The 18 Most Addictive Foods (and the 17 Least Addictive)
This number is even higher among people with obesity.
Food addiction involves being addicted to food in the same way as someone with a substance use disorder demonstrates addiction to a particular substance.
People who have food addiction report that they are unable to control their consumption of certain foods.
However, people don't just become addicted to any food. Some foods are much more likely to cause symptoms of addiction than others.
Foods That Can Cause Addictive-Like Eating
Researchers at the University of Michigan studied addictive-like eating in 518 people.
They used the Yale Food Addiction Scale (YFAS) as a reference. It's the most commonly used tool to assess food addiction.
All participants received a list of 35 foods, both processed and unprocessed.
They rated how likely they were to experience problems with each of the 35 foods, on a scale of 1 (not at all addictive) to 7 (extremely addictive).
In this study, 7–10% of participants were diagnosed with full-blown food addiction.
In addition, 92% of participants exhibited addictive-like eating behavior toward some foods. They repeatedly had the desire to quit eating them but were unable to do so.
The results below detail which foods were the most and least addictive.
In a 2015 study, 92% of participants exhibited addictive-like eating behavior toward certain foods. 7–10% of them met the researchers' criteria for full-blown food addiction.
The 18 Most Addictive Foods
Not surprisingly, most of the foods rated as addictive were processed foods. These foods were usually high in sugar or fat — or both.
The number following each food is the average score given in the study mentioned above, on a scale of 1 (not at all addictive) to 7 (extremely addictive).
- pizza (4.01)
- chocolate (3.73)
- chips (3.73)
- cookies (3.71)
- ice cream (3.68)
- french fries (3.60)
- cheeseburgers (3.51)
- soda (not diet) (3.29)
- cake (3.26)
- cheese (3.22)
- bacon (3.03)
- fried chicken (2.97)
- rolls (plain) (2.73)
- popcorn (buttered) (2.64)
- breakfast cereal (2.59)
- gummy candy (2.57)
- steak (2.54)
- muffins (2.50)
The 18 most addictive foods were most often processed foods with high amounts of fat and added sugar.
The 17 Least Addictive Foods
The least addictive foods were mostly whole, unprocessed foods.
- cucumbers (1.53)
- carrots (1.60)
- beans (no sauce) (1.63)
- apples (1.66)
- brown rice (1.74)
- broccoli (1.74)
- bananas (1.77)
- salmon (1.84)
- corn (no butter or salt) (1.87)
- strawberries (1.88)
- granola bar (1.93)
- water (1.94)
- crackers (plain) (2.07)
- pretzels (2.13)
- chicken breast (2.16)
- eggs (2.18)
- nuts (2.47)
The least addictive foods were almost all whole, unprocessed foods.
What Makes Junk Food Addictive?
Addictive-like eating behavior involves a lot more than just a lack of willpower, as there are biochemical reasons why some people lose control over their consumption.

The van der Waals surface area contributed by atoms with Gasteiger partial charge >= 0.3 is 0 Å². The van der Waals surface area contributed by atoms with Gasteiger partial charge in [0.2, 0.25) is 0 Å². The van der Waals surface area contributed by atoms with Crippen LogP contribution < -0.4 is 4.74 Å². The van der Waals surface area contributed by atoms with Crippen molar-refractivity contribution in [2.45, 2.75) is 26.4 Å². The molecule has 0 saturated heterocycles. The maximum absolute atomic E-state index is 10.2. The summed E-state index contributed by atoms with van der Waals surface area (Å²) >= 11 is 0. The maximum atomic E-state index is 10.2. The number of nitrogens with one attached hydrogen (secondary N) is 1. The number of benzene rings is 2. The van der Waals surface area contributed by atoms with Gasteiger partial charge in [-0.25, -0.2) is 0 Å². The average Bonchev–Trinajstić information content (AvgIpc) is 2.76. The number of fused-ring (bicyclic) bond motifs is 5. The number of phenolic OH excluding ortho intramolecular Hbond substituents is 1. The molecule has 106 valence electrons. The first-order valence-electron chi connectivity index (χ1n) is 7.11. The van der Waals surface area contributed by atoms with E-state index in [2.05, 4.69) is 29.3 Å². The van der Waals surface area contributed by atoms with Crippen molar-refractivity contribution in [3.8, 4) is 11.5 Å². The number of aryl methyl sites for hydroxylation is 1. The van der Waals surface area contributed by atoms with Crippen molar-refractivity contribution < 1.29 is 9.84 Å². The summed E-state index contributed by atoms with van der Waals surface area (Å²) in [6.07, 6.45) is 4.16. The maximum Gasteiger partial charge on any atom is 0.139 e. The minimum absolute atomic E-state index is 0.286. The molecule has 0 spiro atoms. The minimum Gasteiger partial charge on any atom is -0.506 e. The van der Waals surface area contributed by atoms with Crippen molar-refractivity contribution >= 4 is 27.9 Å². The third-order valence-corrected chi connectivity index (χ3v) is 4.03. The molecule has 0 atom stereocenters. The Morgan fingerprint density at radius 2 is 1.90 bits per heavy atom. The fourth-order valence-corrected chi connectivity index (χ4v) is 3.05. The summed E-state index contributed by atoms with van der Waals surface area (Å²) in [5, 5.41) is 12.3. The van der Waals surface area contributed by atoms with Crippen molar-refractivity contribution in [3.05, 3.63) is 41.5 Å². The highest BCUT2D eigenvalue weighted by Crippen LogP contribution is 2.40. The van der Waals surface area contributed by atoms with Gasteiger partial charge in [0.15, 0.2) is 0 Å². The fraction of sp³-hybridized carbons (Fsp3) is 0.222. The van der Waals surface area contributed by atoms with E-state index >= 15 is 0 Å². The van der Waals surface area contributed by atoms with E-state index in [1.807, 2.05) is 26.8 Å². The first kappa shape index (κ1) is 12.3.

This behavior has repeatedly been linked to processed foods, especially those high in added sugar and/or fat.
Processed foods are usually engineered to be hyper-palatable so that they taste really good.
However, the biggest contributor to addictive-like eating behavior is the human brain.
Your brain has a reward center that secretes dopamine and other feel-good chemicals when you eat.
This reward center explains why many people enjoy eating. It ensures that enough food is eaten to get all the energy and nutrients that the body needs.
Eating processed junk food releases massive amounts of feel-good chemicals, compared with unprocessed foods. This yields a much more powerful reward in the brain.
The brain then seeks more reward by causing cravings for these hyper-rewarding foods. This can lead to a vicious cycle called addictive-like eating behavior or food addiction.
Processed foods can cause blood sugar imbalances and cravings. Eating junk food also makes the brain release feel-good chemicals, which can lead to even more cravings.
The Bottom Line
Food addiction and addictive-like eating behavior can create serious problems, and certain foods are more likely to trigger them.
Eating a diet that mostly comprises whole, single-ingredient foods can help reduce the likelihood of developing a food addiction.
They release an appropriate amount of feel-good chemicals, while not triggering the urge to overeat.
Note that many who have food addiction will need help to overcome it. Working with a therapist can address any underlying psychological issues contributing to food addiction, while a nutritionist can design a diet that's free of trigger foods without depriving the body of nutrition.
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1. Stay Informed<p>A first order of business in pet evacuation planning is to understand and be ready for the possible threats in your area. Visit <a href="https://www.ready.gov/be-informed" target="_blank">Ready.gov</a> to learn more about preparing for potential disasters such as floods, hurricanes, and wildfires. Then pay attention to related updates by tuning <a href="http://www.weather.gov/nwr/" target="_blank">NOAA Weather Radio</a> to your local emergency station or using the <a href="https://www.fema.gov/mobile-app" target="_blank">FEMA app</a> to get National Weather Service alerts.</p>
2. Ensure Your Pet is Easily Identifiable<p><span>Household pets, including indoor cats, should wear collars with ID tags that have your mobile phone number. </span><a href="https://www.avma.org/microchipping-animals-faq" target="_blank" rel="noopener noreferrer">Microchipping</a><span> your pets will also improve your chances of reunion should you become separated. Be sure to add an emergency contact for friends or relatives outside your immediate area.</span></p><p>Additionally, use <a href="https://secure.aspca.org/take-action/order-your-pet-safety-pack" target="_blank" rel="noopener noreferrer">'animals inside' door/window stickers</a> to show rescue workers how many pets live there. (If you evacuate with your pets, quickly write "Evacuated" on the sticker so first responders don't waste time searching for them.)</p>